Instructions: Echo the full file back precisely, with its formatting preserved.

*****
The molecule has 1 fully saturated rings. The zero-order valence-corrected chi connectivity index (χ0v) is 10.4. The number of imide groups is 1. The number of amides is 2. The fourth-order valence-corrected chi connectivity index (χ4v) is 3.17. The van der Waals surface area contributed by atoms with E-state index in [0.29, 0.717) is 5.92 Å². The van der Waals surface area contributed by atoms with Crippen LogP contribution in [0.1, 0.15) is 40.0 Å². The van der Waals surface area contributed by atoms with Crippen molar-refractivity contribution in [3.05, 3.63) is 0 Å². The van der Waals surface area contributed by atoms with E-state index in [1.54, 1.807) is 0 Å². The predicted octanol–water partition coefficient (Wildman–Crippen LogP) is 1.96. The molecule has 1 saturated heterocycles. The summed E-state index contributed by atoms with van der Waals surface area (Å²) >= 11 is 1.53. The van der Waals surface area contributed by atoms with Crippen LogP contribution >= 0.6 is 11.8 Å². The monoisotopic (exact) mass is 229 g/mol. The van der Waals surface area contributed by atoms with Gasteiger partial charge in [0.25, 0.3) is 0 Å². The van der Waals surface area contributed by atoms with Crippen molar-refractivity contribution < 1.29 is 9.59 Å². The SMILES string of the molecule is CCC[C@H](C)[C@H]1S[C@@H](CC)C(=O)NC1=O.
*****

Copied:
The molecule has 1 fully saturated rings. The zero-order valence-corrected chi connectivity index (χ0v) is 10.4. The number of imide groups is 1. The number of amides is 2. The fourth-order valence-corrected chi connectivity index (χ4v) is 3.17. The van der Waals surface area contributed by atoms with E-state index in [0.29, 0.717) is 5.92 Å². The van der Waals surface area contributed by atoms with Crippen LogP contribution in [0.1, 0.15) is 40.0 Å². The van der Waals surface area contributed by atoms with Crippen molar-refractivity contribution in [3.05, 3.63) is 0 Å². The van der Waals surface area contributed by atoms with E-state index in [1.54, 1.807) is 0 Å². The predicted octanol–water partition coefficient (Wildman–Crippen LogP) is 1.96. The molecule has 1 saturated heterocycles. The summed E-state index contributed by atoms with van der Waals surface area (Å²) >= 11 is 1.53. The van der Waals surface area contributed by atoms with Crippen LogP contribution >= 0.6 is 11.8 Å². The monoisotopic (exact) mass is 229 g/mol. The van der Waals surface area contributed by atoms with Gasteiger partial charge in [0.25, 0.3) is 0 Å². The van der Waals surface area contributed by atoms with Crippen molar-refractivity contribution < 1.29 is 9.59 Å². The SMILES string of the molecule is CCC[C@H](C)[C@H]1S[C@@H](CC)C(=O)NC1=O.